Reading 1 Jer 33:14-16
The days are coming, says the LORD,
when I will fulfill the promise
I made to the house of Israel and Judah.
In those days, in that time,
I will raise up for David a just shoot ;
he shall do what is right and just in the land.
In those days Judah shall be safe
and Jerusalem shall dwell secure;
this is what they shall call her:
“The LORD our justice.”
I wait for Advent impatiently all year long. I love Christmas, and Advent gives me structure and meaning to build my anticipation, my excitement, my worship around. There are so many people who hate the holidays because they let the secular demands overshadow the spiritual meaning of Christmas, and the joy to be found in sharing the miracle of the birth of the Christ child with our families and friends.
For Catholics, Advent is not supposed to be “Christmas season is here, party hard” although we do feel the joy, attend the parties and dinners and spend mad hours shopping.
Advent is a season of longing and preparation for our Lord’s coming. It is a time to examine our lives and our hearts, to remember to stop the mad pace of a frenetic world, and to penitentially prepare for that one most miraculous night when our Lord came to dwell with us, and the Word was made flesh.
For many people who face the holidays alone, it is a time of acute despair. My hope and prayer is that all people can find a little of the joy, the hope and the belief that is meant to be ours during this special time of the year. I pray that I might be able to make them just a little happier, or perhaps bring a little hope to someone who needs it.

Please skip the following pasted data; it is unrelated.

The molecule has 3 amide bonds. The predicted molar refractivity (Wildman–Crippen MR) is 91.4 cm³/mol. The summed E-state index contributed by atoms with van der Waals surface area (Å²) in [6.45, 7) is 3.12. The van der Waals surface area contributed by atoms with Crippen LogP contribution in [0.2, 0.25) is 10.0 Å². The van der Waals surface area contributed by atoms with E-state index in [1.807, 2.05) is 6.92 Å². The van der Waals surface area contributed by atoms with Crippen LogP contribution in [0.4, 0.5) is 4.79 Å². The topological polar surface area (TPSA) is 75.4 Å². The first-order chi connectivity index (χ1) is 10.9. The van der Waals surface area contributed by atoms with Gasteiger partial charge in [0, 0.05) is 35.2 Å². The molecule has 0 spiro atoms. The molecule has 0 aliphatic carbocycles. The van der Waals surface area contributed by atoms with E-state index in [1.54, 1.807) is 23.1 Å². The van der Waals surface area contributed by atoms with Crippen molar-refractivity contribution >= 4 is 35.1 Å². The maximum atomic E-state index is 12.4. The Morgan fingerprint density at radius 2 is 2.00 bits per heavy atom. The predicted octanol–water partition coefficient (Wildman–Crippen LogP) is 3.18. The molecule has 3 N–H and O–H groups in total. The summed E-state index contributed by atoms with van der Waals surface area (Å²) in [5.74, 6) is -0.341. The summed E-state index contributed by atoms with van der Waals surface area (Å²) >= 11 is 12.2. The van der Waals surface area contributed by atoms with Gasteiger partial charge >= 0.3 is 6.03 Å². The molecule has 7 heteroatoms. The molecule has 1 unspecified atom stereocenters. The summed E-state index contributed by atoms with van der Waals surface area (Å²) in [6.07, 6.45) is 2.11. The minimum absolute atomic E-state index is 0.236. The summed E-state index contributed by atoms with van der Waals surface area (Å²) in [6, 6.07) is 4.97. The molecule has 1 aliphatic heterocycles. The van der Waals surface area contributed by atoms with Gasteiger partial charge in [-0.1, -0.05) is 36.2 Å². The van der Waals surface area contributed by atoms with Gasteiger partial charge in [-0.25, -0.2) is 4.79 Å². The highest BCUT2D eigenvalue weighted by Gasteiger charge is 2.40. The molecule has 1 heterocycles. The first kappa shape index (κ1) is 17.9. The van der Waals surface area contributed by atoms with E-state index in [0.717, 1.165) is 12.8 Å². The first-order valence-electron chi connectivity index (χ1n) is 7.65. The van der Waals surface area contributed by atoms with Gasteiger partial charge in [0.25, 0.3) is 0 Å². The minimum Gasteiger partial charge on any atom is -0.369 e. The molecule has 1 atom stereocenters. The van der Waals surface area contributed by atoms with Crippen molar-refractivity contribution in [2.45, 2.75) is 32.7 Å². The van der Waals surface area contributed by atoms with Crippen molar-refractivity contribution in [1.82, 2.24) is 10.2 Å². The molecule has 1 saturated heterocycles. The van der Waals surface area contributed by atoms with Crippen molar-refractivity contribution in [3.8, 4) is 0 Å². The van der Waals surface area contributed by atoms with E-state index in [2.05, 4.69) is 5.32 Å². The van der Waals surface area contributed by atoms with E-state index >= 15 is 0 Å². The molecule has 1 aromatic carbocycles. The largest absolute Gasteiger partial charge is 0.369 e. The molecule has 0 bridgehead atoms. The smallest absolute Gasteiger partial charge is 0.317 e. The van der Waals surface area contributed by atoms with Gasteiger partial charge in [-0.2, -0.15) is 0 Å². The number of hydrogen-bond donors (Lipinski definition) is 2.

I have always loved Christmas, as far back as I remember. For me, it was a respite in an unhappy childhood, a time when the ugliness was suspended, and I had a brief few weeks where I could pretend that I lived the life I wished I lived. I have never lost that love, that hope, and I have tried, along with my husband, to make that home I wanted for our children, now grown.
When my sons were small, we found many ways to make Advent a very special time, and some we incorporated into family tradition, practices we followed every year. Putting the tree up the first Sunday of Advent. Three gifts under the tree for each child. Putting out the nativity scene, less baby Jesus of course. Making gingerbread houses. Trips to see the lights and Santa. Taking the boys to buy toys for the Toys For Tots donation. Baking our own special favorite Christmas cookies. Going to midnight mass. Waiting while everyone left so that we could make our way up front to see the creche. Coming home where we read the nativity story while the boys, at long last, put baby Jesus in the manger. Opening presents, and then having our great big Christmas breakfast at 2 in the morning.
The Treehouse admins wish you a joyous Christmas season, and we hope that you will pause a moment and share your joy, and your prayers with us. We will have a recipe post later in December, but we hope that you will share your memories and your special traditions, your reflections on the scripture with us here each Sunday. It would be wonderful to share the celebrations in your town, the gatherings and traditions in your church, your home. The different ways we celebrate in different parts of the country always fascinate me. This is a season for hope, for joy, a season for belief. Put aside your worldly cares for a few moments and just welcome the Christ Child with us.
Please remember, this is not the place for politics. Honor and respect the intent of this post, and keep the arguments on the many other daily threads.